comporting with the "moral foundation of law" theme of the rotunda, see id. at 1296 (App. 52a).
B. The Law Suit
2. The Constitutional Text vs. Court Tests
Throughout the trial the Chief Justice maintained that the constitutionality of the monument should be measured by the constitutional text: Whether the monument constitutes a "law respecting an establishment of religion." While the District Court rejected on the merits the Chief Justice's contention that the monument was not a "law" (229 F. Supp. 2d at 1314-15 (App. 93a-94a)), it refused to address whether the monument respected an "establishment of religion ," primarily because, in its opinion, the Chief Justice's constitutional definition of religion was contrary to modern precedent. See 229 F. Supp. 2d at 13 13-14 (App. 90a-92a). Unwilling to ascertain a definition of religion that would conform to recent Supreme Court holdings, the District Court confessed that it "lack the expertise to formulate its own definition of religion for First Amendment purposes," and that to attempt to do so would be "dangerous" and "unwise." See id. at 1313 n.5, 1314 (App. 90a, 92a-93a).
Having refused the Chief Justice's invitation to adhere to the constitutional definition of religion, as propounded by James Madison and adopted by this Court, the District Court assessed the constitutionality of the monument by applying the so-called Lemon purpose and endorsement tests: whether the purpose of the monument was "non-secular" and whether a reasonable observer would conclude that the monument endorsed religion. 229 F. Supp. 2d at 1299-1304 (App. 58a-71a). Without any attempt to define either "religion" or "non-secular," the District Court found that the monument failed both tests because the monument acknowledged the Judeo-Christian God as the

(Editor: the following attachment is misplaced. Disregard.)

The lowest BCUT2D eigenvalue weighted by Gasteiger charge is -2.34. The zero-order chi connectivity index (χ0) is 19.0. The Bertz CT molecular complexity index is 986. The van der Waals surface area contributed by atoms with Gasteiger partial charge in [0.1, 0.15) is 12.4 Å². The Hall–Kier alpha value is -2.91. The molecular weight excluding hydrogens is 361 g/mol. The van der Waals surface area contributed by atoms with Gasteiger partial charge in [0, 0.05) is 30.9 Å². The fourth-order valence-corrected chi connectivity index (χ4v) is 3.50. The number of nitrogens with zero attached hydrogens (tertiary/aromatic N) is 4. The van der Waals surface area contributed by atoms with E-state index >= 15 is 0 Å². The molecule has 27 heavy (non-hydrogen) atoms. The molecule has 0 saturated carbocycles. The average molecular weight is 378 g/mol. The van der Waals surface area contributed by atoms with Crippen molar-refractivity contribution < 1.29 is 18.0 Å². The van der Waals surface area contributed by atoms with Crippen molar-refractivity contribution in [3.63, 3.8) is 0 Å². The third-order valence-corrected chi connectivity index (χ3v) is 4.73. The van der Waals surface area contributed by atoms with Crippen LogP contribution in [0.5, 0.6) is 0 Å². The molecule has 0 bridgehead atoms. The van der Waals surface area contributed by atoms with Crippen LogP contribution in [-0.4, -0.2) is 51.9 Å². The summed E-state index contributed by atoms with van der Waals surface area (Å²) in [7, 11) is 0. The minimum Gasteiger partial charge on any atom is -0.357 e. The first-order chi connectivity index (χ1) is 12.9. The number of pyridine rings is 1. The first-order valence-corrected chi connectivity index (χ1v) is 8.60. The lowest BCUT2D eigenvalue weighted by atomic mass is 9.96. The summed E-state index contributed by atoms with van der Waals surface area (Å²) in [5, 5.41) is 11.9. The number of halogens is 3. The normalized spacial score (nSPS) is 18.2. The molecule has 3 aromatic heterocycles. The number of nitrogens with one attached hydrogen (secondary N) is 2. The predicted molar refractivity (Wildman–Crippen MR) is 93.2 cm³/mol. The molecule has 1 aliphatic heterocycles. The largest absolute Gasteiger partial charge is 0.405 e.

source of the moral foundation of American law. See id. at 1299-1304 (App. 58a-71a).
3. This Ten Commandments Case
were constitutionally impermissible. See id. at 1299-1301 (App. 58a-64a).
4. The Chief Justice's Oath
The Court of Appeals summarily dismissed the Chief Justice's claim that the District Court's injunction required him to violate his oath of office as being no different from "the position taken by those southern governors who attempted to defy federal court orders during an earlier era." 335 F.3d at 1302 (App. 42a). Not only did the Court of Appeals consider the Chief Justice's claim to be contrary to judicial precedent and Article III, § 1 and Article VI, cl. 2 of the United States Constitution, but a direct threat to the rule of law:
The rule of law does require that every person obey judicial orders when all available means of appealing them have been exhausted. The chief justice of a state supreme court, of all people, should be expected to abide by that principle. We do expect that if he is unable to have the district court's order overturned through the usual appellate processes, when the time comes Chief Justice Moore will obey that order. If necessary, the court order will be enforced. The rule of law will prevail.
335 F.3d at 1303 (App. 43a).
5. The Case on Remand to the District Court
Upon remand, and notwithstanding the Chief Justice's objection, on August 5, 2003, the District Court "lifted and dissolved" its December 23, 2002 stay, reinstated its December 19, 2002 order to "enjoin and restrain" the Chief Justice "from failing to remove ... the Ten Commandments monument, and set a new date—August 20, 2003—for the monument to be